Reply With Quote
  #12  
Old 05-16-2009, 03:38 PM
Chronos Chronos is online now
Charter Member
 
Join Date: Jan 2000
Location: The Land of Cleves
Posts: 52,728
Quote:
I would guess that you think this because you are not familiar with the songs of other birds. It can be quite entertaining to listen to a mockingbird (or other mimicking species) singing and seeing how many different songs of other birds you can identify in its song.
Alternately, if you're not seeing it and hearing it at the same time, you might not realize that you're hearing a mockingbird, and think it's just some other bird.

And I've heard tell of an outdoor performance of Peter and the Wolf where the floutist was apparently playing everything twice. It turned out, of course, that it was a mockingbird imitating the flute... Which, of course, was imitating a bird to begin with.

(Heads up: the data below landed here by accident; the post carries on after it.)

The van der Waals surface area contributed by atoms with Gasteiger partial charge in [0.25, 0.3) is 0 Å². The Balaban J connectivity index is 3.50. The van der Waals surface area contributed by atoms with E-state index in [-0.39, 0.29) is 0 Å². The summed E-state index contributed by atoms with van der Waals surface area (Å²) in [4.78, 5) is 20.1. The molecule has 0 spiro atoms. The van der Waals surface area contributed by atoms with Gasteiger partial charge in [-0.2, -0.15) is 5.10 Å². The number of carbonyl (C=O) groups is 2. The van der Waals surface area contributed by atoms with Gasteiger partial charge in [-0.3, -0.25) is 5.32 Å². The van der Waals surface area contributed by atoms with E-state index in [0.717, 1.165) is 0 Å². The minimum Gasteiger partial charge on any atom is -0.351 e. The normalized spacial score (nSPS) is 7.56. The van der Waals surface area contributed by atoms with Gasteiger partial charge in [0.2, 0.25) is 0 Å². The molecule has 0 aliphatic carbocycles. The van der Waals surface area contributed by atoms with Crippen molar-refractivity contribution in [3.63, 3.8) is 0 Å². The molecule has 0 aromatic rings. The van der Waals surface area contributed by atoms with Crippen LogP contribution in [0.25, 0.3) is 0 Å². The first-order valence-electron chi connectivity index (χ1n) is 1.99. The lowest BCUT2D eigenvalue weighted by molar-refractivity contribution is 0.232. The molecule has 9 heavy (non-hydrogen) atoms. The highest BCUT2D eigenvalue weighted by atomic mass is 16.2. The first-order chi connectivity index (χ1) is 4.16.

Reply With Quote
Reply

Bookmarks

Thread Tools
Display Modes

Posting Rules
You may not post new threads
You may not post replies
You may not post attachments
You may not edit your posts

BB code is On
Smilies are On
[IMG] code is Off
HTML code is Off

Forum Jump


All times are GMT -5. The time now is 08:54 PM.


Powered by vBulletin® Version 3.8.7
Copyright ©2000 - 2014, vBulletin Solutions, Inc.

Send questions for Cecil Adams to: cecil@chicagoreader.com

Send comments about this website to: webmaster@straightdope.com

Terms of Use / Privacy Policy

Advertise on the Straight Dope!
(Your direct line to thousands of the smartest, hippest people on the planet, plus a few total dipsticks.)

Publishers - interested in subscribing to the Straight Dope?
Write to: sdsubscriptions@chicagoreader.com.

Copyright 2013 Sun-Times Media, LLC.